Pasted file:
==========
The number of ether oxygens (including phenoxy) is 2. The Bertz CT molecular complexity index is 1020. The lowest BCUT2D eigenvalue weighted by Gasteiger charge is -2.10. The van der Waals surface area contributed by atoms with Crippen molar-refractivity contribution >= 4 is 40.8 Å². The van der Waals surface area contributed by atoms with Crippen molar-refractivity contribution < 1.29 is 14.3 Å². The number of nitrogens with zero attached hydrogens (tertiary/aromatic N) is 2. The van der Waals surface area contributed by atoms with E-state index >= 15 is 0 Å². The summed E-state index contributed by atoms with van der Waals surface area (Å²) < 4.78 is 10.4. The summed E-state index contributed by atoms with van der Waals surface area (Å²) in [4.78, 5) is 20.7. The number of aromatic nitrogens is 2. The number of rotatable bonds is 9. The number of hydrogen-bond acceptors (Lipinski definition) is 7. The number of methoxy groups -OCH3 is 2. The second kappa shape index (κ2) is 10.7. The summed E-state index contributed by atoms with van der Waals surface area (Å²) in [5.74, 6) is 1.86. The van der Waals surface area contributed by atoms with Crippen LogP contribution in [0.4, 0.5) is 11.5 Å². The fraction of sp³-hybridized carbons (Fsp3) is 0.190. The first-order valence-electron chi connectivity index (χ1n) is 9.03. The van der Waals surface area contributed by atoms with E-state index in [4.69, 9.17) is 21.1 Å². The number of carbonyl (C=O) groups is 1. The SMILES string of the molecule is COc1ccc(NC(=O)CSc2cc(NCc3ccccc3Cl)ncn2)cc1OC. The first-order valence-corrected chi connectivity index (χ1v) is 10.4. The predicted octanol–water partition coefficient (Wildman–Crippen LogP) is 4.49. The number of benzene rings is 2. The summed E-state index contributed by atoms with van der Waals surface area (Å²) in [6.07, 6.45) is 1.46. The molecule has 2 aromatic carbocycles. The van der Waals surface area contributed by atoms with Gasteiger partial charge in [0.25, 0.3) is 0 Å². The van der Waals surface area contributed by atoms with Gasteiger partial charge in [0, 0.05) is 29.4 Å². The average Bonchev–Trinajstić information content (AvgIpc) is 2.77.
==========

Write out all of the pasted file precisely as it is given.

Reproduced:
The number of ether oxygens (including phenoxy) is 2. The Bertz CT molecular complexity index is 1020. The lowest BCUT2D eigenvalue weighted by Gasteiger charge is -2.10. The van der Waals surface area contributed by atoms with Crippen molar-refractivity contribution >= 4 is 40.8 Å². The van der Waals surface area contributed by atoms with Crippen molar-refractivity contribution < 1.29 is 14.3 Å². The number of nitrogens with zero attached hydrogens (tertiary/aromatic N) is 2. The van der Waals surface area contributed by atoms with E-state index >= 15 is 0 Å². The summed E-state index contributed by atoms with van der Waals surface area (Å²) < 4.78 is 10.4. The summed E-state index contributed by atoms with van der Waals surface area (Å²) in [4.78, 5) is 20.7. The number of aromatic nitrogens is 2. The number of rotatable bonds is 9. The number of hydrogen-bond acceptors (Lipinski definition) is 7. The number of methoxy groups -OCH3 is 2. The second kappa shape index (κ2) is 10.7. The summed E-state index contributed by atoms with van der Waals surface area (Å²) in [5.74, 6) is 1.86. The van der Waals surface area contributed by atoms with Crippen LogP contribution in [0.4, 0.5) is 11.5 Å². The fraction of sp³-hybridized carbons (Fsp3) is 0.190. The first-order valence-electron chi connectivity index (χ1n) is 9.03. The van der Waals surface area contributed by atoms with E-state index in [4.69, 9.17) is 21.1 Å². The number of carbonyl (C=O) groups is 1. The SMILES string of the molecule is COc1ccc(NC(=O)CSc2cc(NCc3ccccc3Cl)ncn2)cc1OC. The first-order valence-corrected chi connectivity index (χ1v) is 10.4. The predicted octanol–water partition coefficient (Wildman–Crippen LogP) is 4.49. The number of benzene rings is 2. The summed E-state index contributed by atoms with van der Waals surface area (Å²) in [6.07, 6.45) is 1.46. The molecule has 2 aromatic carbocycles. The van der Waals surface area contributed by atoms with Gasteiger partial charge in [0.25, 0.3) is 0 Å². The van der Waals surface area contributed by atoms with Gasteiger partial charge in [0, 0.05) is 29.4 Å². The average Bonchev–Trinajstić information content (AvgIpc) is 2.77.